In Aqua Motion with Richmond Ballet

In Aqua Motion with Richmond Ballet

For Katarzyna Skarpetowska's third Richmond Ballet commission (in three years), she chose a first: choreographing for dancers en pointe. Like Polaris in 2015 and Scarred Bouquets in 2017, Akwarium will premiere at the company's studio home. Following its May 8th debut, the company will take the work to Salt Lake City, Utah as part of Ballet West's National Choreographic Festival. In the canon of her work on the company, the work(s) progressed from the ground up. Polaris included significant floor work, Scarred Bouquets displayed lush, flowy elements, and Akwarium incorporated maximum levels of movement range. I spoke with Skarpetowska on Friday, April 26th after observing rehearsal with the company.

The influence of her experience with David Parsons and Lar Lubovitch distinguished her vocabulary. Like Parsons (via Paul Taylor), she moved dancers in harmonious pathways at racing speed. From Lubovitch, (via Graham and Sokolow) she captured the softness and romance of relationships between bodies. When asked about choreographing en pointe, she said it added "fluidity for promenade and partner work, creating more freedom and speed."

Three weeks into the allotted four weeks of rehearsal, Skarpetowska dedicated her focus on partnering sections. Elena Bello, Sabrina Holland, Matthew Frain, and Anthony Oates worked on a quartet section which divided into couplings. Skarpetowska directed the dancers gently, with sharp attention to every movement. Maintaining rehearsal flow, she darted in and out of the dancers, considering every view point.

She said she wanted to "celebrate the dancers' ability to sculpt images." She prefaced notes asking, "what feels organic to you?" Sensitive to one's natural rhythm, Skarpetowska stood quietly beside a dancer, hand on his or her arm finding unison of breath before making an adjustment. A dancer's dancer, when asked about how the work is connected to her greater body of choreography, she said her "focus is on what comes naturally; I never want the dancers to stop themselves."

Inspired by the atmosphere and environment of an aquarium, Skarpetowska sent dancers in and out of focus. This magnification dynamic considered her questions of how "relationships come together, dissolve, and rebound; and, how everything is connected." The score included both ambient sound (by Robert Henke) and Bach's French Suite No. 5 Allemande. She had the "music in mind for awhile, and the underwater sounds supported this work."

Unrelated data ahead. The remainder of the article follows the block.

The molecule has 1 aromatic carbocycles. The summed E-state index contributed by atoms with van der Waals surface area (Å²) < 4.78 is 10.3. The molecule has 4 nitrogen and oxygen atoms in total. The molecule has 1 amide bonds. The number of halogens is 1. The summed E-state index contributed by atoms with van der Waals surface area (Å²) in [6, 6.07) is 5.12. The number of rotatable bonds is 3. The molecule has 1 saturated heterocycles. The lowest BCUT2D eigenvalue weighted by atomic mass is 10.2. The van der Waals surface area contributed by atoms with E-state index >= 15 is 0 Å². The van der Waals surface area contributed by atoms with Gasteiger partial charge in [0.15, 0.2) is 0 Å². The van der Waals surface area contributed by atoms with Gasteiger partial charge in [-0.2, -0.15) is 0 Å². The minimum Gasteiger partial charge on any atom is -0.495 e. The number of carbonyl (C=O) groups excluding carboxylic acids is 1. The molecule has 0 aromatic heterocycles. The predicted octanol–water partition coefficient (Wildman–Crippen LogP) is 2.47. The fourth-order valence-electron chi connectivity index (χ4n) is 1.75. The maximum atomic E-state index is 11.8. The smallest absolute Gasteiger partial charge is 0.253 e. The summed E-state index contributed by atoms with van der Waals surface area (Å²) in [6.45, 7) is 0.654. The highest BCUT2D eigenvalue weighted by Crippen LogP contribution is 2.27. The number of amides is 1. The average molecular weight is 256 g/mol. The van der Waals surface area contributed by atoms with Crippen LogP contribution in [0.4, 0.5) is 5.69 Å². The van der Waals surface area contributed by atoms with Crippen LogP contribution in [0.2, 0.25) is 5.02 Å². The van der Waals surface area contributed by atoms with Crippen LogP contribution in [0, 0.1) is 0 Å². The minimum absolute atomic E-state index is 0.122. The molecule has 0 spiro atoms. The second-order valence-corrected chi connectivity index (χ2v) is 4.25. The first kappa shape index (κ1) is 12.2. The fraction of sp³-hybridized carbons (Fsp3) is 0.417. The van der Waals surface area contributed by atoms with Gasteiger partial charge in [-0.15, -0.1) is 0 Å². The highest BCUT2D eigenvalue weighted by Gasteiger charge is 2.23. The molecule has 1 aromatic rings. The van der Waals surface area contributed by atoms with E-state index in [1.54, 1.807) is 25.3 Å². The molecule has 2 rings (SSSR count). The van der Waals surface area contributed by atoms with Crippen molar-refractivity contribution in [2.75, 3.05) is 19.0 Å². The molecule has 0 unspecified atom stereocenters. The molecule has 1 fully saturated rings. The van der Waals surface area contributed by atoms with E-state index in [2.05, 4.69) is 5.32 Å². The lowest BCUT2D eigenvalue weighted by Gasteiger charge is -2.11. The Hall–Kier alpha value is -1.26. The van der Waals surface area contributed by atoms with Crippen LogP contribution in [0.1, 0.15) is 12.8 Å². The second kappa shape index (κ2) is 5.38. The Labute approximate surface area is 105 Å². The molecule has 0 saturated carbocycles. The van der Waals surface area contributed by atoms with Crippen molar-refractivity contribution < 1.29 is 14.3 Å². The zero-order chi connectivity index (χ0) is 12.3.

While working with Frain and Holland on a lift, Skarpetowska gave anatomically-specific suggestions, "match shoulder blades to roll across the back." Adamantly, she insisted she'd rather "dancers feel secure" than strain to meet an aesthetic. Bello and Oates weaved in and out of Frain and Holland in spiraling sequences. The quartet folded into the corps, from which trios emerged and re-entered the group through various flocking patterns. At one point, the full cast separated into male/female pairs. The women maintained a gentle bourree in place with loose spinal articulation, for a bobbing effect. The bourree occurred at multiple points throughout the piece for a rippling motif.

Well in the throes of rehearsal, dancers began to take charge of the movement, at varying levels of confidence. While most dancers still appeared to be taking cues from reflections in the mirror, Bello took her cues from her fellow dancers around her. This focus on relationship rather than reflection allowed Bello to adjust more quickly and layer her emphasis. Like Skarpetowska, Bello's awareness of the group in relationship elevated every single step.

Katarzyna Skarpetowska in rehearsal with Richmond Ballet dancers courtesy of Richmond Ballet. Photo by Sarah Ferguson.



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From This Author Melia Kraus-har

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